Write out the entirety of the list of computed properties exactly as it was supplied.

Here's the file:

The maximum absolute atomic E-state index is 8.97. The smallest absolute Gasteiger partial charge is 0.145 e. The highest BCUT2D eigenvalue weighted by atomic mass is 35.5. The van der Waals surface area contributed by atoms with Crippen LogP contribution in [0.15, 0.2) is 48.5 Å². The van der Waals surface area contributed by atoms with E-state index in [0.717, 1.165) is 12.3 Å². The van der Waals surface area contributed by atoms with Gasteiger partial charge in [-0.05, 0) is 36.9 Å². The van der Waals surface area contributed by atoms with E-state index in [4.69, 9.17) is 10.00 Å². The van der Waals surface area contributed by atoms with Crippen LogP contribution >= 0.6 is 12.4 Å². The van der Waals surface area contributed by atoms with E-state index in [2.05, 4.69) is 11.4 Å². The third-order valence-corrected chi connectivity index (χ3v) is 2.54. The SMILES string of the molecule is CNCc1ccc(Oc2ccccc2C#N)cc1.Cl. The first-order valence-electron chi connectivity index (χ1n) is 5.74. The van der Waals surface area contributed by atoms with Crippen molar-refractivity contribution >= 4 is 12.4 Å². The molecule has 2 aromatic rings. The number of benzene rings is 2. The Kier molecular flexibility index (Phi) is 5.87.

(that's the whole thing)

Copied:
The maximum absolute atomic E-state index is 8.97. The smallest absolute Gasteiger partial charge is 0.145 e. The highest BCUT2D eigenvalue weighted by atomic mass is 35.5. The van der Waals surface area contributed by atoms with Crippen LogP contribution in [0.15, 0.2) is 48.5 Å². The van der Waals surface area contributed by atoms with E-state index in [0.717, 1.165) is 12.3 Å². The van der Waals surface area contributed by atoms with Gasteiger partial charge in [-0.05, 0) is 36.9 Å². The van der Waals surface area contributed by atoms with E-state index in [4.69, 9.17) is 10.00 Å². The van der Waals surface area contributed by atoms with Crippen LogP contribution >= 0.6 is 12.4 Å². The van der Waals surface area contributed by atoms with E-state index in [2.05, 4.69) is 11.4 Å². The third-order valence-corrected chi connectivity index (χ3v) is 2.54. The SMILES string of the molecule is CNCc1ccc(Oc2ccccc2C#N)cc1.Cl. The first-order valence-electron chi connectivity index (χ1n) is 5.74. The van der Waals surface area contributed by atoms with Crippen molar-refractivity contribution >= 4 is 12.4 Å². The molecule has 2 aromatic rings. The number of benzene rings is 2. The Kier molecular flexibility index (Phi) is 5.87.